The free speech debate isn't just about offence – it's about oppression | Paul Case says comedy can be appalling AND responsible

The free speech debate isn't just about offence – it's about oppression

Paul Case says comedy can be appalling AND responsible

There is a burgeoning, politicised movement for ‘free speech’ in comedy at the moment. Comedians and gigs promoters, from Ricky Gervais to the Comedy Unleashed stand up events, are explicitly stating they wish to protect the right to ‘offend’. 

I wonder what that word means to them? Is it simply something which can upset someone else? And if someone is upset, are they just ‘offended’ - too sensitive, too mollycoddled, too much of a snowflake to cope?

To my mind, there seems to be a huge amount of confusion – some unintentional, some wilful – around the word. Too often, offence appears to be conflated with another word: oppression. To be clear on my definitions: offence is, generally, a personal response to something which upsets us. Oppression is structural domination that marginalises and causes harm to people with less power, and uses a combination of state apparatus, media, the economic system and the reproduction of social behaviour. This reproduction includes jokes. 

Of course, offence and oppression are frequently the same thing, such as a racist joke that both upsets us personally and also plays into a system which discriminates against and actively harms people of colour. 

However, there is a difference between the two.  The classic defence of being offended is ‘just don’t listen/switch it off/don’t go’. Or just ‘fuck off’, as the host of the Comedy Unleashed night reportedly advises. Which is fair enough advice if you’re just offended. I can, and do, avoid things that fill me with spluttering irrational rage. 

But what if the thing you avoid contributes to oppression it perpetuates regardless? A Muslim avoiding a Roy ‘Chubby’ Brown gig avoids hearing his bullshit, but they can’t avoid the wider Islamophobia it contributes to. 

It suits self-styled libertarian comedians to confuse these terms, whether intentionally or not. It effectively allows them to say whatever they like, and if you feel that it’s discriminatory, they can just accuse you of being easily offended instead of someone who recognises the broader negative impact of some forms of comedy. In this way, it can effectively silence the calling out of discrimination. 

And because the mainstream discussion around this topic has been reduced to the notion of offence, rather than using a wider range of terms for causing harm, you can then be accused of impinging on their right to offend you as an individual, their ‘freedom of speech’. And of course, what they will really mean by ‘freedom of speech’ is ‘the ability to say what I want without. being made to reflect on it in any way’.  This may not even be conceited, since the discussion has become so confounded by muddled terminology. The sole focus on offence in comedy, when offence isn’t really the problem, is at best reductive and at worst a wilful confusion of the issue.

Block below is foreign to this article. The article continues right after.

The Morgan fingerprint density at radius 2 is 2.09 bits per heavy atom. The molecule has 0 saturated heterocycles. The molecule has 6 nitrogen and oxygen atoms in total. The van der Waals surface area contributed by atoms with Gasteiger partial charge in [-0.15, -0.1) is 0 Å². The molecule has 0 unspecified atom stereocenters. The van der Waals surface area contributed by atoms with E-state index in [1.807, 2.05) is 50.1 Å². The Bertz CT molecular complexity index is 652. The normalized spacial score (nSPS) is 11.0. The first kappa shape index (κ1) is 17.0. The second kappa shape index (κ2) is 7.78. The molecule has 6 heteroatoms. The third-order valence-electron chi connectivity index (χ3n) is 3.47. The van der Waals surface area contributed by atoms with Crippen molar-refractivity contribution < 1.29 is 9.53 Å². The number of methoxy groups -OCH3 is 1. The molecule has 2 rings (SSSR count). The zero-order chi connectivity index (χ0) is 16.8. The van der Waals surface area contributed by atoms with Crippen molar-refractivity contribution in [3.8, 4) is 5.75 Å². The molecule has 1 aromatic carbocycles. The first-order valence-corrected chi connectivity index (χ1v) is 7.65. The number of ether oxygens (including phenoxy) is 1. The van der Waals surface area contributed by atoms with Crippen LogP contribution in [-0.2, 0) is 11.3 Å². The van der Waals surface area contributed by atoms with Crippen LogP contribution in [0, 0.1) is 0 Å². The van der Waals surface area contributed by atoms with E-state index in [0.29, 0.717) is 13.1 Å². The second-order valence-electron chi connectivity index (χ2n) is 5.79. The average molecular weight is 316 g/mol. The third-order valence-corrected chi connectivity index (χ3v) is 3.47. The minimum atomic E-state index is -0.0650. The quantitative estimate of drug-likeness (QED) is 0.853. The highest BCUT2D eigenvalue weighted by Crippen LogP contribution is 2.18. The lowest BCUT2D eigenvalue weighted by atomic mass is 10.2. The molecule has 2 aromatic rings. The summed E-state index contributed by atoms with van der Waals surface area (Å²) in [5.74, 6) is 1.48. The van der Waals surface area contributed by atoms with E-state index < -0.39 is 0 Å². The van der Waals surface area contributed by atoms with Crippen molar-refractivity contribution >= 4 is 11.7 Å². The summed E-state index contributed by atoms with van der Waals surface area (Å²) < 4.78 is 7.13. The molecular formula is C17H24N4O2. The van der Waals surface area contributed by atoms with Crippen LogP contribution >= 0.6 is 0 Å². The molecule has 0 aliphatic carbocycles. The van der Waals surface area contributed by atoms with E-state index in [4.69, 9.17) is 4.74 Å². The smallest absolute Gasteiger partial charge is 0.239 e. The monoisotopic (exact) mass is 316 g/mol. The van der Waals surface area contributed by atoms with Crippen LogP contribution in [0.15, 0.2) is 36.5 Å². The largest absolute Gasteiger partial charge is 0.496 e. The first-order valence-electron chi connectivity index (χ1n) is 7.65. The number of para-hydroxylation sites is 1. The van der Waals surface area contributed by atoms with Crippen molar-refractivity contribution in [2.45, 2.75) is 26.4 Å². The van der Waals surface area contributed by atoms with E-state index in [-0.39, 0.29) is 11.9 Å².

And so an uncritical adoption of an anti-censorship/pro-freedom of speech stance appears to have developed to protect the right to ‘offend’, maybe without even realising the wider damage it can cause. 

Are homophobic and sexist jokes complicit in contributing to a society that produced the recent, terrible attack on a couple  on a London bus? Could ableist jokes contribute to the continued marginalisation of disabled people, which allows the government to slash their health and social care with little popular resistance? Are these partly helped along by a section of the comedy circuit that strictly adhere to notions of freedom of speech that seem to disregard the blatant inequality in our society?

In a tacit but meaningful way, I really believe they are. 

I’m not accusing Comedy Unleashed and its like of being a hive of discrimination, and I’ve never been to one of their gigs. What I am saying is there are very real implications to the anti-censorship ethos it adheres to.

It’s worth noting at this point that sometimes, just sometimes, there’s a wakeup call for free speech evangelists about what their ideology actually means, such as when Milo Yiannopoulos basically got sacked as editor of Breitbart News for going all Ancient Greece on us and speaking out in favour of grown men having sexual relationships with teenage boys .  And then - oh my! - it turns out there are limits to freedom of speech. It turns out some things shouldn’t be said. It turns out some things people say really do have a wider effect. So where’s the line? 

There’s plenty of amazing, outrageous comedy out there that doesn’t require an open season for free speech. To my mind, shows such as Chewing Gum and Fleabag, stand-ups such as Stewart Lee, and Frankie Boyle’s more recent work make anything Ricky Gervais says look pretty tame, but they clearly don’t exploit the liberties of their platform to kick downwards. These are great examples of how you can be funny, frequently appalling, but also – God, I know, boring right? – responsible. 

If freedom is what these comedians and organisers want (as well as, you would hope, for everyone else) then untangling offence and oppression, and knowing how to reflect on and take responsibility for the impact of your work, is crucial. Otherwise, it’s just abusing political language to bolster privilege and maintain the status quo while others are trampled underfoot. 

Paul Case is a spoken word artist. He tweets at @captainrant.

Published: 17 Jun 2019

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